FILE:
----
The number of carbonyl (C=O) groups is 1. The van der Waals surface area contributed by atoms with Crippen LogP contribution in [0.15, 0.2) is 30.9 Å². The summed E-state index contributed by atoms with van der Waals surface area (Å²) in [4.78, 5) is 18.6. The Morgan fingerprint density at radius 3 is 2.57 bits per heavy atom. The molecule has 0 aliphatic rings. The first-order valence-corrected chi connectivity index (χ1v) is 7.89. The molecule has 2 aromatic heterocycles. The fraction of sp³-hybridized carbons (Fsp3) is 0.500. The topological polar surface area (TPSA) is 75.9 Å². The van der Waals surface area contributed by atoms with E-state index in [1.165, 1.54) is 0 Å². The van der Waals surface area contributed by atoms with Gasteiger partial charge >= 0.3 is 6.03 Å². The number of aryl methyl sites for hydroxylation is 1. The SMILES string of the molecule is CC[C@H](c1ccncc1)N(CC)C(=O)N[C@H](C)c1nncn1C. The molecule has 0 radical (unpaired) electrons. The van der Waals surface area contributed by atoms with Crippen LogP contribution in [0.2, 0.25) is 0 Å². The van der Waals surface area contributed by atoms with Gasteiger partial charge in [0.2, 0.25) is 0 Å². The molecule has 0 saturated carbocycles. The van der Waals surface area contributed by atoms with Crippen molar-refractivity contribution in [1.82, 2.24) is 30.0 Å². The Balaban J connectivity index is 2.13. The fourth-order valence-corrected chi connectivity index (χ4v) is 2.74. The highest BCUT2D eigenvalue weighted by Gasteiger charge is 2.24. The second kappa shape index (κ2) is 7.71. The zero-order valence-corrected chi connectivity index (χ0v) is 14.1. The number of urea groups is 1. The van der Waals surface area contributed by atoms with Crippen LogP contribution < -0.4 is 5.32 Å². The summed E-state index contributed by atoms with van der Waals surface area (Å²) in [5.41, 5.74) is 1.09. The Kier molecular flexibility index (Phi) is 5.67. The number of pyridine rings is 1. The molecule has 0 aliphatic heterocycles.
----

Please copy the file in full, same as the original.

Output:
The number of carbonyl (C=O) groups is 1. The van der Waals surface area contributed by atoms with Crippen LogP contribution in [0.15, 0.2) is 30.9 Å². The summed E-state index contributed by atoms with van der Waals surface area (Å²) in [4.78, 5) is 18.6. The Morgan fingerprint density at radius 3 is 2.57 bits per heavy atom. The molecule has 0 aliphatic rings. The first-order valence-corrected chi connectivity index (χ1v) is 7.89. The molecule has 2 aromatic heterocycles. The fraction of sp³-hybridized carbons (Fsp3) is 0.500. The topological polar surface area (TPSA) is 75.9 Å². The van der Waals surface area contributed by atoms with E-state index in [1.165, 1.54) is 0 Å². The van der Waals surface area contributed by atoms with Gasteiger partial charge >= 0.3 is 6.03 Å². The number of aryl methyl sites for hydroxylation is 1. The SMILES string of the molecule is CC[C@H](c1ccncc1)N(CC)C(=O)N[C@H](C)c1nncn1C. The molecule has 0 radical (unpaired) electrons. The van der Waals surface area contributed by atoms with Crippen LogP contribution in [0.2, 0.25) is 0 Å². The van der Waals surface area contributed by atoms with Gasteiger partial charge in [0.2, 0.25) is 0 Å². The molecule has 0 saturated carbocycles. The van der Waals surface area contributed by atoms with Crippen molar-refractivity contribution in [1.82, 2.24) is 30.0 Å². The Balaban J connectivity index is 2.13. The fourth-order valence-corrected chi connectivity index (χ4v) is 2.74. The highest BCUT2D eigenvalue weighted by Gasteiger charge is 2.24. The second kappa shape index (κ2) is 7.71. The zero-order valence-corrected chi connectivity index (χ0v) is 14.1. The number of urea groups is 1. The van der Waals surface area contributed by atoms with Crippen LogP contribution < -0.4 is 5.32 Å². The summed E-state index contributed by atoms with van der Waals surface area (Å²) in [5.41, 5.74) is 1.09. The Kier molecular flexibility index (Phi) is 5.67. The number of pyridine rings is 1. The molecule has 0 aliphatic heterocycles.